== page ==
We clicked random photos while moving around the city. Saw Esplande park street, Presidential Palace, Helsinki, Koskia Oy near World Trade Centre, Espan Lava – Iconic Place for Live music concert, National Museum of Finland, Parliament Building, Helsinki, Forum – Biggest shopping centre of Helsinki, 20th Centure Eira Hospital, Finnish Museum of Natural History, Iconic Esplande park street, Helsinki, Swedish theatre, Erottaja – Since 1915, Economicum - National centre for economic studies, Mannerheimintie street – City centre of Helsinki, Tilkka-former military hospital & cultural heritage site. While there were 100+ more places to visit, the day was about to end, and we headed for dinner. While we had already tried the traditional Finnish food for lunch, we found out this famous Asian restaurant called – Kamppi Namaskaar.
We started our return journey with Onni bus and reached our hotel in Tampere.
Tampereen stands for Tampere and Kylpylä means Spa
Situated in front of a lake made the hotel have amazing views from each room of the building. The lake was frozen, and many yachts were parked on the it. There was bright sun outside, but the atmospheric temperature was 10°C to 13°C. This was a unique experience which you can feel only in the Nordic countries. When you enter the hotel, the temperature is normal. The first thing you notice is the fresh seating area along with the reception area. The ground floor you enter is huge with pleasant colours complimenting walls and floor.
Our new friend Jerry (Receptionist), was very supportive. He helped us with the Omni bus bookings, verify our itinerary, suggest local dishes and a promise to stay in touch forever.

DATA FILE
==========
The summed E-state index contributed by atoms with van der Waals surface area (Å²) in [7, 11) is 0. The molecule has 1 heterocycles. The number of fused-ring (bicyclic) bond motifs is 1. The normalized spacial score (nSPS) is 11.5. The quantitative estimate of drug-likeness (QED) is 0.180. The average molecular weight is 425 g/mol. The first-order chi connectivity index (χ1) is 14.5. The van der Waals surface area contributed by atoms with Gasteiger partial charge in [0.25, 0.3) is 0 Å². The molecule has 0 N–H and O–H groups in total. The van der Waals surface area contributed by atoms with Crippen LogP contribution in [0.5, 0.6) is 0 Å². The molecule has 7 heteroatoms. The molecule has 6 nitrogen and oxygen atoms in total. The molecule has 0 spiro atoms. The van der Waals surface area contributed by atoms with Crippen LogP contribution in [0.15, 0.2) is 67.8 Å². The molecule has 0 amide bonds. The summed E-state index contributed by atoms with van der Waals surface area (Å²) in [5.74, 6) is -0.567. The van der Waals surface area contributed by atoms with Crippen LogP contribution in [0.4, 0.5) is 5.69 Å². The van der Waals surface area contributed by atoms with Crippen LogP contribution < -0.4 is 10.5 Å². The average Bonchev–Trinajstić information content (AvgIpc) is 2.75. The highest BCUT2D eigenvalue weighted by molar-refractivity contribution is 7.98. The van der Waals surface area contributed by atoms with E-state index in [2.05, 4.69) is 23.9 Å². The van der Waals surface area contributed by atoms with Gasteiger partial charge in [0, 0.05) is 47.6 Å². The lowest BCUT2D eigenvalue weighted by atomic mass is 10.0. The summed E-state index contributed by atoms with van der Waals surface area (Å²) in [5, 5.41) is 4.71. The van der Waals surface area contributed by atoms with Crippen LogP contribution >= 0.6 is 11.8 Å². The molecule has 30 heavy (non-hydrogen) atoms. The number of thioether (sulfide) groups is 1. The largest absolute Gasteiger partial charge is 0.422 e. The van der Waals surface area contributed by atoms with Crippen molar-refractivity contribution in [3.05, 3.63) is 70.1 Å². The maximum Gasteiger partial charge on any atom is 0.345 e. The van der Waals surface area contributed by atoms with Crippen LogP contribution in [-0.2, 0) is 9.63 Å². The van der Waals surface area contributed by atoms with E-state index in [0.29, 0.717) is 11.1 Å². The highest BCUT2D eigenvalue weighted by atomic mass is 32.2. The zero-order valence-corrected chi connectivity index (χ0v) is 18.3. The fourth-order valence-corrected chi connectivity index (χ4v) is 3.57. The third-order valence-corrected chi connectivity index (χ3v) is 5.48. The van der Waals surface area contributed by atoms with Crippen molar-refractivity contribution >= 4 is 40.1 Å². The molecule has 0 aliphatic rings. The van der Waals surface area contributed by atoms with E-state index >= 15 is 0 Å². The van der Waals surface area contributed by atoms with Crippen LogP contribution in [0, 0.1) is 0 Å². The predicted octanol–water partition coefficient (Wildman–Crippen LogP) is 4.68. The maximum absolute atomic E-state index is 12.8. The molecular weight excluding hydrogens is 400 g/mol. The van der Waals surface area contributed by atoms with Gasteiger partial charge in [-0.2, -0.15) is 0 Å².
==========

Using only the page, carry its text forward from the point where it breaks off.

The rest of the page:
The hotel rooms were huge too; Stocked with all the amenities required for a comfortable happy stay. Every hotel room has a unique arrangement where the bedroom was on top of the living room. You must climb up the wooden stairs to reach the bedroom. The view of room from the top of stairs is beautiful. In a glace, you can scan the entire room.
Finnish culture believes in consuming food raw and emphasizes on adding probiotics and protein rich food in daily food. All this was reflected in the breakfast we had. Kitchen and cafeteria were placed adjacent behind the reception. Every day 20+ fresh dishes form part of the breakfast menu. We tried the different breads and jams. Variety of cereals, juices, yogurt to try.
An iPad used for dispensing juice, tea, water was a unique experience. Instead of traditional tap system or physical button system, an iPad was integrated to a liquid dispenser. This demonstrates the technological prowess of Finland to drive innovation in daily life.
The Naistenlahden voimalaitos power station is to the left and Naistenlahti bay lies at front and right side of hotel. Here the word ‘lahden’ or ‘Lahti’ means ‘Bay’. The bay was frozen and hence we got a chance to walk over it. It was scary but fun too as we never walked on a frozen water-mass. You can see the famous Näsinneula tower from the hotel entrance.
- By Anshuman Reza and Mitesh Jadhav, 2019
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Mahindra Holidays & Resorts India Ltd. (MHRIL), a part of Leisure and Hospitality sector of the Mahindra Group, offers quality family holidays primarily through vacation ownership memberships and brings to the industry values such as reliability, trust and customer satisfaction. Started in 1996, the company's flagship brand ‘Club Mahindra’, today has over 250,000 members , who can holiday at 100+ resorts in India and abroad.